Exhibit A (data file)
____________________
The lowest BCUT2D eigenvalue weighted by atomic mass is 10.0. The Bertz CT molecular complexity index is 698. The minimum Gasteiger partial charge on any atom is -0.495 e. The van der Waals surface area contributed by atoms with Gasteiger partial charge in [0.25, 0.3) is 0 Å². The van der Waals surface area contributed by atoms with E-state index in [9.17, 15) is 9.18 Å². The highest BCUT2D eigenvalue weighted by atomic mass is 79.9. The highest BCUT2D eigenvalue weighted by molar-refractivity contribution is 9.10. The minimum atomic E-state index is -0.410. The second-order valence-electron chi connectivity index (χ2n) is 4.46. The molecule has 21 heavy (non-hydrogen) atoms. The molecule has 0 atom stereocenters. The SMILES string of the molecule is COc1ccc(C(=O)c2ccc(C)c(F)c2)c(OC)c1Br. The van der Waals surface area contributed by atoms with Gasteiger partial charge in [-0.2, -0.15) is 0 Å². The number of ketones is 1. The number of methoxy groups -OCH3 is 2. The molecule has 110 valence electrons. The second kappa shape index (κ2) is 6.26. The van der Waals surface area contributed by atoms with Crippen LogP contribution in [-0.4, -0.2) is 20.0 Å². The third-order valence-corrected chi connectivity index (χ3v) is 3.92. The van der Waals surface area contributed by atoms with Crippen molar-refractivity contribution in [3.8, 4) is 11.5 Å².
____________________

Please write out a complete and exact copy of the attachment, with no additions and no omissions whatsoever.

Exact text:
The lowest BCUT2D eigenvalue weighted by atomic mass is 10.0. The Bertz CT molecular complexity index is 698. The minimum Gasteiger partial charge on any atom is -0.495 e. The van der Waals surface area contributed by atoms with Gasteiger partial charge in [0.25, 0.3) is 0 Å². The van der Waals surface area contributed by atoms with E-state index in [9.17, 15) is 9.18 Å². The highest BCUT2D eigenvalue weighted by atomic mass is 79.9. The highest BCUT2D eigenvalue weighted by molar-refractivity contribution is 9.10. The minimum atomic E-state index is -0.410. The second-order valence-electron chi connectivity index (χ2n) is 4.46. The molecule has 21 heavy (non-hydrogen) atoms. The molecule has 0 atom stereocenters. The SMILES string of the molecule is COc1ccc(C(=O)c2ccc(C)c(F)c2)c(OC)c1Br. The van der Waals surface area contributed by atoms with Gasteiger partial charge in [-0.2, -0.15) is 0 Å². The number of ketones is 1. The number of methoxy groups -OCH3 is 2. The molecule has 110 valence electrons. The second kappa shape index (κ2) is 6.26. The van der Waals surface area contributed by atoms with Crippen LogP contribution in [-0.4, -0.2) is 20.0 Å². The third-order valence-corrected chi connectivity index (χ3v) is 3.92. The van der Waals surface area contributed by atoms with Crippen molar-refractivity contribution in [3.8, 4) is 11.5 Å².